So far, I've been singing the praises of the RedMagic 6, and that's because the company has truly delivered on almost every front with the hardware. But, as has been the case with previous RedMagic phones, the software is where things fall flat. The phone runs Android 11 with RedMagic OS 4 on top of it, but things unfortunately haven't changed much since the previous version.
I've listed all the things I don't like about it in the past, but I'll mention some of them again. First, there's still no option to change the display scaling, so this huge display feels a bit wasted with all the elements being as large as they are. Second, there's a ton of poor translations that make some settings not immediately obvious, so it's easy to feel confused navigating some parts of the phone's UI. A notable example are the multi-tasking options like picture-in-picture or bubbles. There are also multiple pages on the Settings app that have no actual settings, just information about certain software features. Another thing that bothers me is that RedMagic refuses to bring back the full suite of customization options for the RGB lighting as we got with the RedMagic 3 and 3S. You only get four solid colors and three gradients now, and that takes a lot away from the feeling of having something unique to you.
All those issues are not new, but there are some that are. For example, the company has finally made it possible to use a third-party launcher, which didn't work on last year's phones. But every now and then, it might still take you to the default nubia launcher for no reason. On top of that, using a third-party launcher with the Android navigation gestures makes it so that you can't open the task manager by swiping up and holding your finger on the screen. As soon as you swipe up, you're taken to the home screen, and there's nothing you can do about it. You're basically forced to use navigation buttons instead.
Another new issue is the power menu, which you can't back out of normally. Once you open the power menu, you need to lock and unlock the phone again to use it, since tapping an empty area of the screen does absolutely nothing. On that note, the power menu doesn't include the smart home controls Google introduced with Android 11, which is also a bummer. I've noticed some other things, like how if I set YouTube to just play audio in the background, the playback controls for it don't show up in the notification shade. Only my main music app is there, for some reason.
The biggest changes in the software are in the Game Space, the UI that shows up once you enable the gaming mode toggle on the left of the phone. RedMagic has added a few new features and simplified parts of the UI, especially for the game overlay. Some of the new options include quick access to a few chat apps, an easier way to record video, and a new "Hunting mode", which basically just inverts the colors on the screen.
One of the most notable improvements is for the shoulder triggers, which can be assigned to any area or button on the screen. Now, you can set different types of actuation for them, like setting each trigger to activate two touch areas on the screen at the same time. You can also set it to perform one action when you press the trigger, and another one when you release it. However, the pressing action is a one-time thing, so holding down the trigger won't do anything.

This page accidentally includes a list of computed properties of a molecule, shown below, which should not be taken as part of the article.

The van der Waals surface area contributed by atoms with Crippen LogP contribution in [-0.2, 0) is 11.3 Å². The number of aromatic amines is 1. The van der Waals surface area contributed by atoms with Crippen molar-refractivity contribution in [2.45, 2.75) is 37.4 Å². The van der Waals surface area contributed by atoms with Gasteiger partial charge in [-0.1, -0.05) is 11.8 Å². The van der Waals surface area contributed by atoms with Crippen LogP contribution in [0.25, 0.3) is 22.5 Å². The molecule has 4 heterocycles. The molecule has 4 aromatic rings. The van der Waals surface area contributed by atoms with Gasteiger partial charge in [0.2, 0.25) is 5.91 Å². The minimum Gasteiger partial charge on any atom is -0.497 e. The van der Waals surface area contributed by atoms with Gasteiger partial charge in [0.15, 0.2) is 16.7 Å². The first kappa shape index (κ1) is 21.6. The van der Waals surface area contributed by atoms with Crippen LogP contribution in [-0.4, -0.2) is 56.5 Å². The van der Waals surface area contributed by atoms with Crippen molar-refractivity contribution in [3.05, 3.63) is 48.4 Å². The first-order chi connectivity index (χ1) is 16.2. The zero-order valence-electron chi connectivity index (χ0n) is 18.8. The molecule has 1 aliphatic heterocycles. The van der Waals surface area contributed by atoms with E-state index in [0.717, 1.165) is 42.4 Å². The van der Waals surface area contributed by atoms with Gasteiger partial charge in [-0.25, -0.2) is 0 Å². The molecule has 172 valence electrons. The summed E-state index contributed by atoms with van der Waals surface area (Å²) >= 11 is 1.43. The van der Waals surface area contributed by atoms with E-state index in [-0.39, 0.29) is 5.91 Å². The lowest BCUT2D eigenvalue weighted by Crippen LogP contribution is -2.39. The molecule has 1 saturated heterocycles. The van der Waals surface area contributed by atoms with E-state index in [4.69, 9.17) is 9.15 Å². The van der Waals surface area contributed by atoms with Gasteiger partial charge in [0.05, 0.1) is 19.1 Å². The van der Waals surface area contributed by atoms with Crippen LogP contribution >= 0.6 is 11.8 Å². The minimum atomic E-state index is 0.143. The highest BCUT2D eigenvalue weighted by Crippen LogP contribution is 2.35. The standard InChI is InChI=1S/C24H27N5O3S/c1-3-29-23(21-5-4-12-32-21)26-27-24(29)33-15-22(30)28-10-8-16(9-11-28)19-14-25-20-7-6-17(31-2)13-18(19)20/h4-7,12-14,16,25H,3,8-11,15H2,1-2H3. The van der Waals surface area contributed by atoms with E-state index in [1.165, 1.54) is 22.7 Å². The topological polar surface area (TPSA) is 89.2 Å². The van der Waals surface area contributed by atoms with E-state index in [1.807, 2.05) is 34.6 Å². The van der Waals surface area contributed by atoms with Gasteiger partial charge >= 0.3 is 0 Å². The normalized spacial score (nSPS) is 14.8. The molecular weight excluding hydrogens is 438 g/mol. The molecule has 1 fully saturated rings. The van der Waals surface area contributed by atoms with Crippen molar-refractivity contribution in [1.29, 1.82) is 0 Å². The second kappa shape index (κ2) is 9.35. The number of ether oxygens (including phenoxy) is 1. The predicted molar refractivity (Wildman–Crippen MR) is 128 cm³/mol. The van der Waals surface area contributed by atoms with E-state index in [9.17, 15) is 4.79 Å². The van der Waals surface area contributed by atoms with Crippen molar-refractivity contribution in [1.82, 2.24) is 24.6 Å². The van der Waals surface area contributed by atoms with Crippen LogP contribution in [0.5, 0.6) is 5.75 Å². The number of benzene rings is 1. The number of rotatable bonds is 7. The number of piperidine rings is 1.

Finally, you can set the shoulder trigger to perform a macro, which you record beforehand. Macros can be up to five minutes long, and they're pretty cool. I recorded one that wins a full race in Asphalt 9 for me, which is fun to see. Macros can also be played out at the original speed or sped up, so if there's a combination of actions you want to do quickly, you can do that too.
I may sound like a broken record at this point, but the truth is the RedMagic 6 is more of the same as far as the company's philosophy goes. The focus almost always seems to be on the hardware, while software seems to be an afterthought, and unfortunately, that makes every RedMagic review a bit disheartening for me.
On the hardware side, RedMagic made some great changes that make this a better phone than ever. More RAM for the base configuration, a faster included charger, bringing back RGB lighting, a more solid-feeling build, a taller and faster display with far fewer issues than previous panels, better button placement, and a better haptic engine. This truly is the best hardware RedMagic has ever put together, and even with the price increase, the $599 price tag is an amazing deal for what you get. I was super excited to review this when I first started using it.
But that excitement started draining slowly as I used the phone and ran into the different software issues and limitations that RedMagic refuses to fix, in addition to bringing new ones and also not implementing new Android features like the smart home controls. It's ridiculous to think that I can't do something as simple as backing out of the power menu, or that using a third-party launcher makes it impossible to use the task manager.
The RedMagic 6 is still one of the most affordable gaming phones you can buy with top-of-the-line hardware, and for that reason alone, it's worthy of being considered. But gaming phones are evolving quickly, and if you have the money to spend, options like the Legion Phone Duel 2 or the ROG Phone 5 from ASUS are beating RedMagic in areas where it used to stand out - offering more control options, an internal cooling fan, or more customization.
With that being said, $599 for a Snapdragon 888, 12GB of RAM, and the world's first 165Hz display is a deal that's hard to ignore. If you can tolerate the software issues, then there's a lot to like here. You can buy the RedMagic 6 from the company's website, or opt for the 6 Pro for $699 to get 16GB of RAM, 256GB of storage, and even better cooling.